Rajasthan isn’t exactly lacking in grand heritage hotels, but there are at least two reasons to visit this property above all others. First, a section of it is still home to the former Maharaja of Jodhpur and his family (one of the largest private residences in the world) and second, for the extraordinary scale of the imposing architecture and the 26 acres of precisely manicured grounds. High on Chittar Hill, overlooking the Blue City, this golden-coloured sandstone pile has operated as a hotel since 1971, but it was the arrival of Taj Hotels in 2005 that elevated the service to match its royal setting. Art Deco interiors unfold over ornamental latticed stonework, artfully lit carved pillars, a sweeping marble staircase, exotic frescos and a neck-aching, 105-foot-high cupola. There are some pretty spectacular rooms – such as the Maharani Suite with the original bath carved from a single piece of pink Italian marble – but choose a Royal Suite for terrazzo flooring, original palace artwork and grand bathrooms leading to private balconies that frame views of the peacock-speckled gardens. A morning workout in the marble squash courts will justify a lazy afternoon in the subterranean spa, and then dinner of spice-laced Jodhpuri murgh in Risala restaurant. To stay here among the old-world opulence is to really get a flavour of Jodhpur’s gilded glory. By Lauren Ho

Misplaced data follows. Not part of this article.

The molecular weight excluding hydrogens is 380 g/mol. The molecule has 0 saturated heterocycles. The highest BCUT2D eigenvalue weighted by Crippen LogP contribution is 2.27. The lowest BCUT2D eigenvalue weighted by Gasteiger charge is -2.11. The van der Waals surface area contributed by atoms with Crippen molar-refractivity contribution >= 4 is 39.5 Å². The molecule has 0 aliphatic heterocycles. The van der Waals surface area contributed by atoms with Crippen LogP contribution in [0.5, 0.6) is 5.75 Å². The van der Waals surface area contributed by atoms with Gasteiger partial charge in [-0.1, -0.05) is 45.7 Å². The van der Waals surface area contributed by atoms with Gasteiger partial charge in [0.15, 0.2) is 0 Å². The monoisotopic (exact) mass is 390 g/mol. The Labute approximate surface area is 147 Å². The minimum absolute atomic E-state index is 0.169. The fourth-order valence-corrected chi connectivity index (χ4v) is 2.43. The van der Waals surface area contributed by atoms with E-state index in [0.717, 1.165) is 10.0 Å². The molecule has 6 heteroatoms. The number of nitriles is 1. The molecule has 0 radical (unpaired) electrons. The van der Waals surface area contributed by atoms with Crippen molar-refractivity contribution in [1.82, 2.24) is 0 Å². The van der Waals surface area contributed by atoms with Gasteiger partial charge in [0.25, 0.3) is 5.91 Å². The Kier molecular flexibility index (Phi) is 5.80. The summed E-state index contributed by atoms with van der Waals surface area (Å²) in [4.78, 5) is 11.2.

Choose between lakeside cabins, which date back to the 1920s and ’30s, or the recently renovated main lodge: both channel a rich arts-and-crafts ambience, which helped the resort score well in the survey for its rooms. Readers were also coddled by the high level of service, like having griddle cakes and house-made preserves delivered in a basket to your cottage door each morning. No matter what kind of room you choose, the chances for carefree play abound: snowshoes and cross-country skis are available for guest use, and trails start right outside the lodge.
Tucked among 12,000 acres in the Blue Ridge Mountains, Primland tied for first place among U.S. hotels for both its design and rooms. The LEED-registered property is both smart and whimsical: the stone fireplaces and exposed beams came from indigenous materials, but readers were most dazzled by the treehouse-style cabins and the Celestron-equipped observatory. Readers also ranked it in the top 20 for service, thanks to a committed team of concierges, and an app that lets you schedule do-not-disturb timeframes, choose a pillow or request wine and truffles. Readers also gushed about the ridge-top golf course, designed by renowned architect Donald Steel.
The Inn & Club at Harbour Town, the No. 1 Best Hotel in Hilton Head, sits on 5,000 oceanfront acres within The Sea Pines Resort. Guests heap praise on this elegant property, especially its welcoming staff and well-appointed rooms. All 60 accommodations offer 480 square feet of space, Nespresso coffee makers, walk-in rain showers and blackout curtains. Plus, all room rates cover two hours of daily court time at the on-site tennis club, reduced green fees at the property's three golf courses and preferred reservations at the on-site restaurants, among other perks. (Courtesy of The Sea Pines Resort and Rob Tipton)